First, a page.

Physicians for Human Rights sent forensic experts to conduct a preliminary forensic assessment of various mass graves in northern Afghanistan, including the one at Dasht-e-Leili. (Physicians for Human Rights)
By Cora Currier, ProPublica
Soon after taking office, President Obama pledged to open a new inquiry into the deaths of perhaps thousands of Taliban prisoners of war at the hands of U.S.-allied Afghan fighters in late 2001.
Last month, the White House told ProPublica it was still “looking into” the apparent massacre.
Now it says it has concluded its investigation – but won’t make it public.
The investigation found that no U.S. personnel were involved, said White House spokeswoman Caitlin Hayden. Other than that, she said, there is “no plan to release anything.”
The silence leaves many unanswered questions about what may have been one of the worst war crimes since the U.S. invasion of Afghanistan, including why previous American investigations were shut down, and how evidence was destroyed in the case.
“This is not a sufficient answer given the magnitude of what happened here,” said Susannah Sirkin, director of international policy for Physicians for Human Rights, the organization that originally uncovered mass graves where the prisoners were buried.
The long saga began in November 2001, when Taliban prisoners who had surrendered to Northern Alliance commander Abdul Rashid Dostum were transported in shipping containers without food or water. According to eyewitness accounts and forensic work by human rights investigators, hundreds of men died of suffocation while others were shot, and their bodies buried at the desert site of Dasht-i-Leili.
Dostum was working closely with U.S. troops at the time. Surviving prisoners alleged that Americans were present at the loading of the containers – but the Pentagon has said repeatedly that it had no evidence that U.S. forces participated or were even aware of the deaths. (Dostum has denied any personal involvement, and claims that roughly 200 men died in transit, from battlefield wounds.)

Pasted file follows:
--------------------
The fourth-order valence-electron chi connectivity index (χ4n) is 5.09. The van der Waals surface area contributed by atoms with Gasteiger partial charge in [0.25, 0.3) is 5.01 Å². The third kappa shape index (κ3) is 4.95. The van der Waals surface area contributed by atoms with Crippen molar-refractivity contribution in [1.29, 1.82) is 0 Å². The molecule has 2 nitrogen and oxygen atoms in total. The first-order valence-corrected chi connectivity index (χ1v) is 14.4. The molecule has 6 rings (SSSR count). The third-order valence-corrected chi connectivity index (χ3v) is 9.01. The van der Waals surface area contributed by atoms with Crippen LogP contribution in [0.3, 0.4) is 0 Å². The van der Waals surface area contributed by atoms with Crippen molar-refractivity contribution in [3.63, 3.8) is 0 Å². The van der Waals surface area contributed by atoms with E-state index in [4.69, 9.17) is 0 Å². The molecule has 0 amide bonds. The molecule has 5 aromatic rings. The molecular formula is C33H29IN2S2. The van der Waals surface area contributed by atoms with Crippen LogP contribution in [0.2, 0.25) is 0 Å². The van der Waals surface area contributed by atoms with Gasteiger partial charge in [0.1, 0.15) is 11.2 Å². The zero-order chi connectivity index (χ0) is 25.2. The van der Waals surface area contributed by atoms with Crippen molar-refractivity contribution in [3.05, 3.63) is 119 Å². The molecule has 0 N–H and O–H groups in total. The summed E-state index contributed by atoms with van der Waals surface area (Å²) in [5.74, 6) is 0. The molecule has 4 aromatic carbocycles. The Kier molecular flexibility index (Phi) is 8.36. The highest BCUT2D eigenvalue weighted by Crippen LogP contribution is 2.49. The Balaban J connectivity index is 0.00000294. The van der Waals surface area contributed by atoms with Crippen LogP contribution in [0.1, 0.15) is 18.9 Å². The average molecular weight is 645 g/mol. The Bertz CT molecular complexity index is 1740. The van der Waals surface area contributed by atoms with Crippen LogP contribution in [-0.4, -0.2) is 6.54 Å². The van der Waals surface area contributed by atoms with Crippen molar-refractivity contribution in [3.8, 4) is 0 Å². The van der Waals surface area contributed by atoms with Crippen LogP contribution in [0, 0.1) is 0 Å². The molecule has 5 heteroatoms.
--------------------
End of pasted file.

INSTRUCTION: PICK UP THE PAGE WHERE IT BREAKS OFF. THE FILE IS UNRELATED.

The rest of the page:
In the fall of 2002, the U.S., U.N., and even Dostum himself expressed support for an investigation. But none got underway. In the summer of 2009, prompted by a New York Times report that Bush administration officials had actively discouraged U.S. investigations, President Obama ordered a new review of the case.
Hayden, the White House spokeswoman, said the new investigation “was led by the intelligence community,” and found that no Americans – including CIA officers, who were also in the region – were involved.
She declined to answer the following lingering questions:
What was the scope of the investigation? Former Bush administration officials who had been involved in the initial U.S. response to Dasht-i-Leili told ProPublica that they had not been contacted for a new inquiry.
Physicians for Human Rights said it received only tepid responses to its queries from the administration over the past several years.
Did the investigation cover the allegations, reported in the New York Times, that Bush administration officials had discouraged inquiries by the FBI and State Department?
Did the U.S. help with related inquires by the U.N. or the Afghan government? Even absent direct involvement of U.S. personnel, government documents make clear that the U.S. knew about the allegations early on. The U.S. was in an alliance with Dostum, and was the de facto power in the country after the invasion. An Afghan human rights official told ProPublica last month, “I haven’t seen any political or even rhetorical support of investigations into Dasht-i-Leili or any other investigation into past atrocities, from either Bush or Obama.”
Did the new investigation cover revelations that graves were disturbed and evidence removed as late as 2008? What, if anything, did the U.S. do to help protect the site over the years?
A parallel investigation began by the Senate Foreign Relations Committee in 2010 also never made headway. The committee staffer leading that investigation was former CIA officer John Kiriakou, who is currently serving time in federal prison for revealing the name of an undercover officer to a reporter.
In letters from prison to ProPublica and an interview published recently in Salon, Kiriakou said that Secretary of State John Kerry, who was then chairman of the committee, personally called off the investigation. The State Department declined to comment, but a former Senate aide to Kerry called Kiriakou’s account “completely fabricated.”